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Theme 1.

Supporting Scientific Quality at the Federal Level: Consistency and Variation

To help the committee consider “design principles” that support science in a federal education research agency, the first workshop session was designed to engage a select set of experienced federal research managers in a discussion of how their institutions define and support scientifically based research. Panelists represented agencies that support a range of sciences—primarily social and behavioral—with an emphasis on institutions that fund the lion's share of federally sponsored research in education: the Office of Educational Research and Improvement (OERI), the National Science Foundation (NSF), and the National Institute for Child Health and Human Development (NICHD).

WHAT IS QUALITY? CONSENSUSON BASIC PRINCIPLES, DIVERGENCEON SPECIFICS

Across agencies and disciplines, panelists agreed that research quality at a conceptual level consisted of “rigor, vigor, and vision.” How these broad concepts translated into specific standards of quality varied; no single definition of quality emerged. One NSF panelist offered some specific elements of quality that the Education and Human Resources Directorate looks for in evaluating research proposals: for example, a conceptually deep, internally consistent plan; evidence that it stretches the boundaries of what is known; clarity about connections to prior research and related disciplines; and its relevance to practice. Another Office of Naval Research panelist dismissed the question altogether, asserting bluntly that true scientists do not need definitions to conduct high-quality research. In a later session, this sentiment was reinforced by a guest speaker who suggested he did not think it would be difficult to define research quality “standards.”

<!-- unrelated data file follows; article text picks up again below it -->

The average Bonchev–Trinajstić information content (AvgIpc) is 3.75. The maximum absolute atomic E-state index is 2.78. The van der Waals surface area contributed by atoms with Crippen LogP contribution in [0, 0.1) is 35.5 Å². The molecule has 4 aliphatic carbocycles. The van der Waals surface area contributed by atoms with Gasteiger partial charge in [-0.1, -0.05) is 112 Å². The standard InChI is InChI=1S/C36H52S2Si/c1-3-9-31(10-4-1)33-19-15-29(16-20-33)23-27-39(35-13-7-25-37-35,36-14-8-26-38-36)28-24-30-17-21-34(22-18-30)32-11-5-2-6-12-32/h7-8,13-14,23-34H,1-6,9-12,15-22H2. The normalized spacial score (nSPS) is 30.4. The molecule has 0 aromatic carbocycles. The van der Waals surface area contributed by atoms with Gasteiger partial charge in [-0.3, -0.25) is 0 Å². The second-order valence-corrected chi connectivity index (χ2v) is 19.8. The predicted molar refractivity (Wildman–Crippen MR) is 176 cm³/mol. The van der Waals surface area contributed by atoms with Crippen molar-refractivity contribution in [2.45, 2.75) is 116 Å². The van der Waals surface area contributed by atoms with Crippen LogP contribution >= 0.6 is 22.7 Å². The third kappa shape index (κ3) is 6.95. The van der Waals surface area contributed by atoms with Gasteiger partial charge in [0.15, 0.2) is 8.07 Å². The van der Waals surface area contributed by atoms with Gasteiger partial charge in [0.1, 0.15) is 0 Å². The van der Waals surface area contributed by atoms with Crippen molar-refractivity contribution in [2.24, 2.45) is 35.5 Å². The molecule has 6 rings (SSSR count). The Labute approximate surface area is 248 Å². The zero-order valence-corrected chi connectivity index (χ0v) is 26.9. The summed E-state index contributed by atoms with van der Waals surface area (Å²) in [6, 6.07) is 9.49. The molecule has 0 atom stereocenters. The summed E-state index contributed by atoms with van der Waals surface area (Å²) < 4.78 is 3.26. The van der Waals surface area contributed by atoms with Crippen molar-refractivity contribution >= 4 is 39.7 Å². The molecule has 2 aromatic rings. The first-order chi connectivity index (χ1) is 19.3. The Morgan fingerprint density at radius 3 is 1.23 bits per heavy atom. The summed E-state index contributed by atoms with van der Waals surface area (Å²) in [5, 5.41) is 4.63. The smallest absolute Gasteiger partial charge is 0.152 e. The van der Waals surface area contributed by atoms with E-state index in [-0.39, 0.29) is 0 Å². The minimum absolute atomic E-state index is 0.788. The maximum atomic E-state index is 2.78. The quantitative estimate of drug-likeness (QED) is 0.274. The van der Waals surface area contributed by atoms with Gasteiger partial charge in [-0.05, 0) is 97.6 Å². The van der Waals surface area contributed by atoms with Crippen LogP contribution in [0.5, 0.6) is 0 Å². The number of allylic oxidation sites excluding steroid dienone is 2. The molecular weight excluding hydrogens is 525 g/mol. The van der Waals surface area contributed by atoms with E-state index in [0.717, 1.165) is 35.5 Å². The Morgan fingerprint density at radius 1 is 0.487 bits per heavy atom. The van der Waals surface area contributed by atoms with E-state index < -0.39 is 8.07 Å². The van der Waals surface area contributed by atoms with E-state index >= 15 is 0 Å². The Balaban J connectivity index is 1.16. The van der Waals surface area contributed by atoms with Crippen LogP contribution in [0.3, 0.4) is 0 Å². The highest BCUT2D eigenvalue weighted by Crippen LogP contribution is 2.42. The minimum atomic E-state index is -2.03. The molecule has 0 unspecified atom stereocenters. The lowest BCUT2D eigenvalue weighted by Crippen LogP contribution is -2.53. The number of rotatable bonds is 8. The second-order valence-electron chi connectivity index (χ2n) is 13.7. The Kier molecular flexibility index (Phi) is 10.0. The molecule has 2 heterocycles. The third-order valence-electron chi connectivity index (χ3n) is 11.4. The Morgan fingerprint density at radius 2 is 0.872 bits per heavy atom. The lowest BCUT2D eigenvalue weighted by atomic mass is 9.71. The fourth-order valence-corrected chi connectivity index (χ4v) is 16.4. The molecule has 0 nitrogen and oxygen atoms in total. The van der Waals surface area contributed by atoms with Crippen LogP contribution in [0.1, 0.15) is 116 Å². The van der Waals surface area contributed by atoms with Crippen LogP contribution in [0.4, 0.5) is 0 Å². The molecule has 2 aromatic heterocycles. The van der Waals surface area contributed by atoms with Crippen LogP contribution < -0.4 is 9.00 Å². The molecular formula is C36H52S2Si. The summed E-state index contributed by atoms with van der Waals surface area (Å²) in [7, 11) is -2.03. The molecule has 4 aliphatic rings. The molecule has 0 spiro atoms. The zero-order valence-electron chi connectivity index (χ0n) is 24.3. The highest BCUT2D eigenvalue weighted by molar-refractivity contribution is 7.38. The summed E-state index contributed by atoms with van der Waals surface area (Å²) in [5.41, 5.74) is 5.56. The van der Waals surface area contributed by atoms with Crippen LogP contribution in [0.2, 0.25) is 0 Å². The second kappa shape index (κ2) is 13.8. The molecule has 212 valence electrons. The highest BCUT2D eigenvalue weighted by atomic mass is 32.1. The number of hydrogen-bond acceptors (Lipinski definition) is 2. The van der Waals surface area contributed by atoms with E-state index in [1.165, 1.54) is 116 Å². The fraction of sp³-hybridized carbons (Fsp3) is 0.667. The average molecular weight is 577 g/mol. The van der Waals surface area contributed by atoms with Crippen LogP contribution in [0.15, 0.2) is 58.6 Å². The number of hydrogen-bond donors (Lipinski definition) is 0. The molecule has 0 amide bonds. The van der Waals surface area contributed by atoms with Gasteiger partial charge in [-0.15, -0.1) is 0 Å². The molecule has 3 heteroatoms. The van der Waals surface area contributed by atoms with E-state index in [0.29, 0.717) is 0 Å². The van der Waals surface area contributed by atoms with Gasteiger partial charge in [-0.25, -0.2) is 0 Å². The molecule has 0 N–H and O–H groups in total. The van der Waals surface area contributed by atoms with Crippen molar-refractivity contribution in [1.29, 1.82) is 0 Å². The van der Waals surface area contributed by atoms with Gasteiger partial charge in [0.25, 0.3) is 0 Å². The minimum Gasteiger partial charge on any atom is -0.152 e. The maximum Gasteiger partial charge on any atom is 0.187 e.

Real scientists just do it. They don't brood about whether what they are doing counts as science.

—Susan Chipman

Some panelists suggested that certain principles of quality apply to all sciences, including scientific research in education. In contrast, another panelist emphasized the apparent absence of a well-accepted definition of quality held by those conducting research on education. He argued “quality is an elusive concept...very much in the eye of the beholder...”

It's a lot easier to think about... quality if you can be very explicit and clear about the things you are trying to do... it at least gives you a context [to understand] evidence, and methods, and use.

—Kent McGuire